Arena, USMNT players vocal about mending political divide with Mexico

Eric Adelson
Columnist

MEXICO CITY – It’s not just a game.

The match between the U.S. and Mexico on Sunday has World Cup implications, of course, but it also comes against a much-discussed political backdrop. President Donald Trump wants to build a wall on America’s southern border, and people on both sides have strong feelings.

For that reason, CONCACAF’s signature match has more meaning than it has in the past. Those who want to tune geopolitics out will have their chance to do so, but it’s foolish to think the players and staffs and fans don’t have emotions about the current environment. They do.

American head coach Bruce Arena was asked about that on Saturday in his pre-match press conference, and his answer was longer than any other response he gave. He drew on his time living in Los Angeles, home of the Galaxy and home to many Mexican Americans.

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“We have the greatest respect for Mexico,” Arena said. “Its people, its football team, people of Mexican heritage. They are wonderful people. They contribute greatly to our society in many ways. I’m ashamed that there’s perhaps some discord on the political side. Most Americans appreciate Mexicans who have come to the country to make a life for themselves and a better future for their families.”

It was not an incendiary statement, but it was a statement. Arena is aware he and the team carry the flag on Sunday in a place where there is resentment for the current American president. That resentment could very well be expressed tomorrow in the stands, even if it’s just in the form of angry chants.

U.S. men’s national team head coach Bruce Arena expressed his respect and appreciation for Mexico, its citizens and Mexican Americans. (EFE)

For Americans like Darlington Nagbe, who is here for the first time, the goal is to represent the entirety of his nation. But Nagbe is among those with his own views formed by his own American story.

When asked about what has been said about Mexico and the possible border wall, Nagbe said, “I don’t think it’s right.”

“Moving to the country when I was younger, and the opportunity I’ve been given to be here, to represent the country, it’s been a huge blessing not just for me but my whole family. The wall is the wall but I wouldn’t build it.”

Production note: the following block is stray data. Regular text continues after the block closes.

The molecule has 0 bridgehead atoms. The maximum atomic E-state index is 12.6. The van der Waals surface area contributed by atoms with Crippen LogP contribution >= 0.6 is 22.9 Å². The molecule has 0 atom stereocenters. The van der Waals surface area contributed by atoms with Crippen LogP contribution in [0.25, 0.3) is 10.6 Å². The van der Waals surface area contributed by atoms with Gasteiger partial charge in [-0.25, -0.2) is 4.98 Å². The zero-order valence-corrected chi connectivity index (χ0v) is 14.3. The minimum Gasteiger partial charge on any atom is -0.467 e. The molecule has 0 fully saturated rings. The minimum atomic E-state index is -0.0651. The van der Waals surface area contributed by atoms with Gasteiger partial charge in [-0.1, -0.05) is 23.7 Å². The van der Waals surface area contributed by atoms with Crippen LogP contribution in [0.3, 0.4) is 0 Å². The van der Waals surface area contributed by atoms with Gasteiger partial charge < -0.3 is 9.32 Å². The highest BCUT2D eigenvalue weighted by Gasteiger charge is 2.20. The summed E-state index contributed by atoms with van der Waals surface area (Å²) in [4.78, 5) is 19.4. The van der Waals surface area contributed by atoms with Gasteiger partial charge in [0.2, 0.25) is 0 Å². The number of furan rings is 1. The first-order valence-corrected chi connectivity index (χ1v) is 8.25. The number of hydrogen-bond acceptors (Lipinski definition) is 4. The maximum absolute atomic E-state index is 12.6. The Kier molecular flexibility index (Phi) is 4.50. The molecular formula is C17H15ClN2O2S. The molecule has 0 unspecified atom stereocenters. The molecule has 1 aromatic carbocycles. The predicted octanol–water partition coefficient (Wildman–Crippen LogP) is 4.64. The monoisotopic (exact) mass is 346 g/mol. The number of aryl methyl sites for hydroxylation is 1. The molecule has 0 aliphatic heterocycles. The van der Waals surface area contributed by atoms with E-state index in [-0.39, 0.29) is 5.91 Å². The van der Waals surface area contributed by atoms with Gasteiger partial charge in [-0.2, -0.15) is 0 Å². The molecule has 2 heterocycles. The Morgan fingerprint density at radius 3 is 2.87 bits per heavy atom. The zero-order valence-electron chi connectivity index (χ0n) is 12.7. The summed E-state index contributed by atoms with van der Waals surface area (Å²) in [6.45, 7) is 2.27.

Nagbe was born in Liberia during a brutal civil war. His family fled when he was an infant, and they went to a refugee camp before living in Europe and finally the United States. Nagbe called his arrival into the U.S. on a visa at age 11 “one of the best things that ever happened to us.” Nagbe was asked several months ago about President Trump’s so called “travel ban,” which would temporarily block the entry of citizens from seven Muslim-majority nations. Then too he reflected on the chance he had gotten, and he mentioned his wish for others to have the same chance.

Other American players have voiced displeasure with the president over the past months. “We have an obligation to come together and get behind our new president and to have faith and trust that he will do what’s best for the entire country,” Michael Bradley said in November. He then wrote on social media in January he was “sad and embarrassed” by the travel ban idea and slammed the “xenophobic, misogynistic and narcissistic rhetoric” from Trump’s campaign.

When the United States and Mexico played in Columbus in the days after the U.S. election, players linked arms before the match in what some felt was a “Unity Wall.” It’s not yet known whether a similar display will take place Sunday, but for their part the Americans are doing something to reach across the divide.

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